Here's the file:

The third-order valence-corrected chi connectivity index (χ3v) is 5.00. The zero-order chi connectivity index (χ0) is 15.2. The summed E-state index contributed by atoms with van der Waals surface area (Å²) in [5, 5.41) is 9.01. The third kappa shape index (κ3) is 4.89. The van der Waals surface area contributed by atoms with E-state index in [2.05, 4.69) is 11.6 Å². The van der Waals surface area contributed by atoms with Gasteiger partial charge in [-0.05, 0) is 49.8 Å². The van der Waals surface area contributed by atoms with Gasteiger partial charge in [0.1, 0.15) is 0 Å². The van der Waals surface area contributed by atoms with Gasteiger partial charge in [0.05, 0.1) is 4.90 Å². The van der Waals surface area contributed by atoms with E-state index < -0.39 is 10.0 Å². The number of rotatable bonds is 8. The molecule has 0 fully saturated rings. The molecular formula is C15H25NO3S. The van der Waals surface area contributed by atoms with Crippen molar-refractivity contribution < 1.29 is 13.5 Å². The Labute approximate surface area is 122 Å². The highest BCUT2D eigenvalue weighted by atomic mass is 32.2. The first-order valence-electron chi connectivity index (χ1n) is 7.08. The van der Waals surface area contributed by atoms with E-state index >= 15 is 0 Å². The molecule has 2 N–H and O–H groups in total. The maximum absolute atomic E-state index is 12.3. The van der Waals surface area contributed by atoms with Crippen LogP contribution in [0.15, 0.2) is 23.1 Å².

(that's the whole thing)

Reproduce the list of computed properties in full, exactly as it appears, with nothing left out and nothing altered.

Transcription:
The third-order valence-corrected chi connectivity index (χ3v) is 5.00. The zero-order chi connectivity index (χ0) is 15.2. The summed E-state index contributed by atoms with van der Waals surface area (Å²) in [5, 5.41) is 9.01. The third kappa shape index (κ3) is 4.89. The van der Waals surface area contributed by atoms with E-state index in [2.05, 4.69) is 11.6 Å². The van der Waals surface area contributed by atoms with Gasteiger partial charge in [-0.05, 0) is 49.8 Å². The van der Waals surface area contributed by atoms with Gasteiger partial charge in [0.1, 0.15) is 0 Å². The van der Waals surface area contributed by atoms with Gasteiger partial charge in [0.05, 0.1) is 4.90 Å². The van der Waals surface area contributed by atoms with E-state index < -0.39 is 10.0 Å². The number of rotatable bonds is 8. The molecule has 0 fully saturated rings. The molecular formula is C15H25NO3S. The van der Waals surface area contributed by atoms with Crippen molar-refractivity contribution < 1.29 is 13.5 Å². The Labute approximate surface area is 122 Å². The highest BCUT2D eigenvalue weighted by atomic mass is 32.2. The first-order valence-electron chi connectivity index (χ1n) is 7.08. The van der Waals surface area contributed by atoms with E-state index >= 15 is 0 Å². The molecule has 2 N–H and O–H groups in total. The maximum absolute atomic E-state index is 12.3. The van der Waals surface area contributed by atoms with Crippen LogP contribution in [0.15, 0.2) is 23.1 Å².